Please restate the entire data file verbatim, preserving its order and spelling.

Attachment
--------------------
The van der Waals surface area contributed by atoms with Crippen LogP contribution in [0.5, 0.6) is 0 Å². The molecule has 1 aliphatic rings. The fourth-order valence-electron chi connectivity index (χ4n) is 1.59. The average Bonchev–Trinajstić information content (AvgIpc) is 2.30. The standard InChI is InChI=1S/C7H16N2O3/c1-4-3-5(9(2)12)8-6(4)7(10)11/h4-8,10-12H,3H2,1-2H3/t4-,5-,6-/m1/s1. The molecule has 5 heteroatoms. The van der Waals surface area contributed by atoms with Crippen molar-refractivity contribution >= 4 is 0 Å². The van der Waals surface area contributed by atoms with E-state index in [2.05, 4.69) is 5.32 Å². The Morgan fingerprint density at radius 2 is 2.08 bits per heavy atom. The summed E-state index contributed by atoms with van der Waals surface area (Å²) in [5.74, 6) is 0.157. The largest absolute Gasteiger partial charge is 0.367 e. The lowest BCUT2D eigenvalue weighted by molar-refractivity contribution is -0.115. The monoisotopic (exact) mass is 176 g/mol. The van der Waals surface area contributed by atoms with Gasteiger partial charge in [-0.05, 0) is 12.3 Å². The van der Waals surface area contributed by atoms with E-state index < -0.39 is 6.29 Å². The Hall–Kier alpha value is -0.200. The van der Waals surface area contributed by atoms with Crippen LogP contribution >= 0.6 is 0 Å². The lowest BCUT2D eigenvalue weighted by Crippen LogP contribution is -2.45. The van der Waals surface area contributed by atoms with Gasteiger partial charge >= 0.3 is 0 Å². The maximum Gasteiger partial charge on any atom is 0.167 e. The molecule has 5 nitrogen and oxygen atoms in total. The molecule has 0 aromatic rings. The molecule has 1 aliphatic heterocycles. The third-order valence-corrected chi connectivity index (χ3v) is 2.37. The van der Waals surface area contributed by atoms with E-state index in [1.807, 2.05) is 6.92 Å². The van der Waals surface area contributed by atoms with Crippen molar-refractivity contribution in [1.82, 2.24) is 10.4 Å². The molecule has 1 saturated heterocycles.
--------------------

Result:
The van der Waals surface area contributed by atoms with Crippen LogP contribution in [0.5, 0.6) is 0 Å². The molecule has 1 aliphatic rings. The fourth-order valence-electron chi connectivity index (χ4n) is 1.59. The average Bonchev–Trinajstić information content (AvgIpc) is 2.30. The standard InChI is InChI=1S/C7H16N2O3/c1-4-3-5(9(2)12)8-6(4)7(10)11/h4-8,10-12H,3H2,1-2H3/t4-,5-,6-/m1/s1. The molecule has 5 heteroatoms. The van der Waals surface area contributed by atoms with Crippen molar-refractivity contribution >= 4 is 0 Å². The van der Waals surface area contributed by atoms with E-state index in [2.05, 4.69) is 5.32 Å². The Morgan fingerprint density at radius 2 is 2.08 bits per heavy atom. The summed E-state index contributed by atoms with van der Waals surface area (Å²) in [5.74, 6) is 0.157. The largest absolute Gasteiger partial charge is 0.367 e. The lowest BCUT2D eigenvalue weighted by molar-refractivity contribution is -0.115. The monoisotopic (exact) mass is 176 g/mol. The van der Waals surface area contributed by atoms with Gasteiger partial charge in [-0.05, 0) is 12.3 Å². The van der Waals surface area contributed by atoms with E-state index < -0.39 is 6.29 Å². The Hall–Kier alpha value is -0.200. The van der Waals surface area contributed by atoms with Crippen LogP contribution >= 0.6 is 0 Å². The lowest BCUT2D eigenvalue weighted by Crippen LogP contribution is -2.45. The van der Waals surface area contributed by atoms with Gasteiger partial charge >= 0.3 is 0 Å². The maximum Gasteiger partial charge on any atom is 0.167 e. The molecule has 5 nitrogen and oxygen atoms in total. The molecule has 0 aromatic rings. The molecule has 1 aliphatic heterocycles. The third-order valence-corrected chi connectivity index (χ3v) is 2.37. The van der Waals surface area contributed by atoms with E-state index in [1.807, 2.05) is 6.92 Å². The van der Waals surface area contributed by atoms with Crippen molar-refractivity contribution in [1.82, 2.24) is 10.4 Å². The molecule has 1 saturated heterocycles.